Biofilm: Definition, Structure, and Function

Biofilm Definition

A biofilm is a thick layer of prokaryotic organisms that have aggregated to form a colony. The colony attaches to a surface with a slime layer which aids in protecting the microorganisms. There are a number of reasons why biofilms are formed, all of which promote growth and survival or the microorganisms. Biofilms are found in almost all environments, and can have negative effects.

Biofilm Structure

A microbial biofilm is made up of many prokaryotic organisms that combine to form a colony. The colony is adhered to a surface and coated with a polysaccharide layer (or slime layer). The slime consists of many porous layers with channels which allow the cells in the centre of the colony to receive nutrients and remove waste products.

This figure depicts a biofilm composed of both gram positive and gram negative bacteria.

A biofilm is formed and maintained via cell-to-cell communication. A biofilm first forms when one or a few cells attach to a surface. These first cells produce proteins that act as signals to nearby cells. The signals are detected by neighboring cells and essentially recruit new cells into the colony. As the nearby cells detect the chemical cues they aggregate and begin to form the biofilm. These cells then send out additional signals, recruiting more cells to the colony and growing the biofilm. The proteins also signal the development of polysaccharides that will form the slime layer. This slime layer forms over and around the growing colony.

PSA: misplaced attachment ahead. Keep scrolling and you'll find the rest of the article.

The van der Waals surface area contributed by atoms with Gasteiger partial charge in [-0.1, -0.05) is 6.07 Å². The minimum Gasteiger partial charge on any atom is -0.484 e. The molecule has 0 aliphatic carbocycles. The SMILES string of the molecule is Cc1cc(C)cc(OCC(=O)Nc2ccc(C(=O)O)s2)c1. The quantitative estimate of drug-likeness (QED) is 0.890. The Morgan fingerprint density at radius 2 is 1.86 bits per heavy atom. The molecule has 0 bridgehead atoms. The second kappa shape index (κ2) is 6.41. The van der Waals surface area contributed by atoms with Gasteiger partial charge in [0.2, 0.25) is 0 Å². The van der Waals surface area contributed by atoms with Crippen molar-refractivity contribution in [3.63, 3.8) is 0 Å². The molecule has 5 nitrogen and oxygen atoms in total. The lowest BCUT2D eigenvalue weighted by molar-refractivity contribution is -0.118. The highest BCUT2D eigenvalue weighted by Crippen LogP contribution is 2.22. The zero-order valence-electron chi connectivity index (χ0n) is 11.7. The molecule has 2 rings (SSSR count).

The formation of a biofilm in vitro
The formation of a biofilm in vitro

Biofilm Function

The microorganisms in a biofilm aggregate to form a colony for metabolic cooperation. This cooperative method of growth increases the cells’ survival through improved defense, increased availability of nutrients, and better opportunities for cellular communication and transfer of genetic material.

Cellular defense is important to combat physical threats such as displacement by a flowing fluid or removal by the immune system. The polysaccharide coating on the biofilm acts as an adhesive to attach the colony to a surface. This prevents removal of the cells by physical force. It also prevents penetration of the biofilm by the immune system or antibiotics. Biofilms can be difficult to remove and can cause risks to human health. For example, with cystic fibrosis a biofilm can form in the lungs leading to adverse symptoms. Dental plaque is another example of a bacterial biofilm; this can lead to cavities and gum disease. A number of other bacterial conditions may also be caused by biofilms including cholera, tuberculosis, and Legionnaire’s disease.

The biofilm provides a favorable environment for the microorganisms. The cells adhere to a surface with increased nutrient source, retaining the cells in an optimal niche. The cells are in close proximity which allows for ease of cellular communication through signal molecules. The proximity also provides increased opportunity for horizontal gene transfer, or exchange of genetic material among cells.